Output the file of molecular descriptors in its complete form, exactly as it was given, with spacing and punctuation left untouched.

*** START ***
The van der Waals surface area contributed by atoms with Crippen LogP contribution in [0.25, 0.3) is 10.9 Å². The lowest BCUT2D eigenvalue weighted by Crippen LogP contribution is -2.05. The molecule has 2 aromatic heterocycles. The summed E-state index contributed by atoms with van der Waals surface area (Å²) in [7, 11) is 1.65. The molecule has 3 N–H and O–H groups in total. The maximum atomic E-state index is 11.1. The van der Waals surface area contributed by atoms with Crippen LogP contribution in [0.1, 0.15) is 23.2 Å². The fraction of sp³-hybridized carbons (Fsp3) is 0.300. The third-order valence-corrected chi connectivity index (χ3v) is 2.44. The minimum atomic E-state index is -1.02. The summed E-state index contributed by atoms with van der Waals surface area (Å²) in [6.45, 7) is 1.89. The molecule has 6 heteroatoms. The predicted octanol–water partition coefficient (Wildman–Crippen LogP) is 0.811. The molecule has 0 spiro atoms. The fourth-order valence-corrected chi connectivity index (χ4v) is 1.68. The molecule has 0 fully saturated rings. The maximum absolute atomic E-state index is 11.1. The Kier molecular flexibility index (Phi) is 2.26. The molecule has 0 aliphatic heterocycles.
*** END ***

The van der Waals surface area contributed by atoms with Crippen LogP contribution in [0.25, 0.3) is 10.9 Å². The lowest BCUT2D eigenvalue weighted by Crippen LogP contribution is -2.05. The molecule has 2 aromatic heterocycles. The summed E-state index contributed by atoms with van der Waals surface area (Å²) in [7, 11) is 1.65. The molecule has 3 N–H and O–H groups in total. The maximum atomic E-state index is 11.1. The van der Waals surface area contributed by atoms with Crippen LogP contribution in [0.1, 0.15) is 23.2 Å². The fraction of sp³-hybridized carbons (Fsp3) is 0.300. The third-order valence-corrected chi connectivity index (χ3v) is 2.44. The minimum atomic E-state index is -1.02. The summed E-state index contributed by atoms with van der Waals surface area (Å²) in [6.45, 7) is 1.89. The molecule has 6 heteroatoms. The predicted octanol–water partition coefficient (Wildman–Crippen LogP) is 0.811. The molecule has 0 spiro atoms. The fourth-order valence-corrected chi connectivity index (χ4v) is 1.68. The molecule has 0 fully saturated rings. The maximum absolute atomic E-state index is 11.1. The Kier molecular flexibility index (Phi) is 2.26. The molecule has 0 aliphatic heterocycles.